This research was conducted in cooperation with a large electric power transformer manufacturer. At present, the high-end transformer manufacturers face two critical problems. First, due to the highly customized requirements of high-end products, it is necessary to ensure high-quality requirements for the entire life cycle of raw material procurement, production process, and finished product shipment. Customer requirements must be met and the full-cycle product information (from raw materials to finished products and disposal) must be traceable. Second, the stability of the manufacturing process must avoid variations in product quality that affect customer satisfaction. The customers’ needs are very diverse, the products are highly customized, and different customers have different requirements for the transformer design and components selected. When there are changes in the market demand or shortened delivery times to consider, the manufacturer must improve production efficiency, stabilize the quality of finished products, and quickly respond to market driven needs. Industry 4.0 helps companies sustain competitive advantage by adopting mass customization, greater collaboration, and digital transformation. The production process must be stable and be continuously studied to improve product yields, especially any incident which leads to customer dissatisfaction. This project uses IoT sensors to combine manufacturing execution systems (MES) and supply chain management (SCM) to build two intelligent decision modules required for the back end of the smart manufacturing system.

This research uses a large database of manufacturing process inspection data, production parameters, and production equipment monitoring data; integrates machine learning algorithms and analysis methods to realize the intelligent ordering of parts; and predicts the quality of semifinished products by analyzing key process information. These two modules enable the intelligent manufacturing system to provide an accurate supplier selection and real-time procurement portfolio. The collaborating research company for this manuscript currently selects component suppliers only using subjective judgments (rule of thumb) by their purchasing department to select the most suitable supplier to dispatch orders. Secondly, the use of semifinished product (component) key parameter values and corresponding finished product quality inspection results of large amounts of historical data are used to construct the product quality prediction model. The model uses the multivariate regression and the ARIMA model to facilitate real-time product quality prediction and prevent abnormal quality components from flowing into the downstream processes that waste production capacity and reduce the output of defective products.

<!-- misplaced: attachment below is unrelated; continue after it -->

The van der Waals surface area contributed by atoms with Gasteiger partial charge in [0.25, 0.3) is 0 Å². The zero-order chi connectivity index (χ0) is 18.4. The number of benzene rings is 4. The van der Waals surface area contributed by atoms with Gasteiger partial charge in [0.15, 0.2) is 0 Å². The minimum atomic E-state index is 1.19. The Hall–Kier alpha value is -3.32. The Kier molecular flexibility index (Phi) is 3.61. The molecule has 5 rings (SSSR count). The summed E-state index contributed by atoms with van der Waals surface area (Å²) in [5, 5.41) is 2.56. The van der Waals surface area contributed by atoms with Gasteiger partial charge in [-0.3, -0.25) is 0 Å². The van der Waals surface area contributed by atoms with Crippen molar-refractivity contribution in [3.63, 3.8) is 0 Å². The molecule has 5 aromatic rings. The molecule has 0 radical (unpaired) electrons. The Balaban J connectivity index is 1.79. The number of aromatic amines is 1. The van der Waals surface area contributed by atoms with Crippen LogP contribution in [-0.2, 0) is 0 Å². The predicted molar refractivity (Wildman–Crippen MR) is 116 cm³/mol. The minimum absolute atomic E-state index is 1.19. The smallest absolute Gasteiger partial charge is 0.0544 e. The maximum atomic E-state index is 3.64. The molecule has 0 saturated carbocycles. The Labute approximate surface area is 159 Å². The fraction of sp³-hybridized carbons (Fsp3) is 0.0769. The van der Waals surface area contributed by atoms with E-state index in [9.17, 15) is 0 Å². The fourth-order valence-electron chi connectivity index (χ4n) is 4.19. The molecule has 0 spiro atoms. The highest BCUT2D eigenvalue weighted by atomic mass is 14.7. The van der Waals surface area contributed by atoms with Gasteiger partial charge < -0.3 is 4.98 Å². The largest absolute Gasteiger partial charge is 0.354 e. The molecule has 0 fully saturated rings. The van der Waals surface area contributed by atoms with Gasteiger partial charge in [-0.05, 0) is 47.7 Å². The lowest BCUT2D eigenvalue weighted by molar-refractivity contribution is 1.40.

The literature review of the methods used in this paper continues in Section 2. The current studies in the area of smart manufacturing are presented in Section 3. Section 4 presents the proposed research methodology. Section 5 provides a case using a client’s data to study and evaluate the performance of the proposed model. Finally, Section 6 concludes the paper with a discussion of the results and future research as shown in Figure 1.

2. Literature Review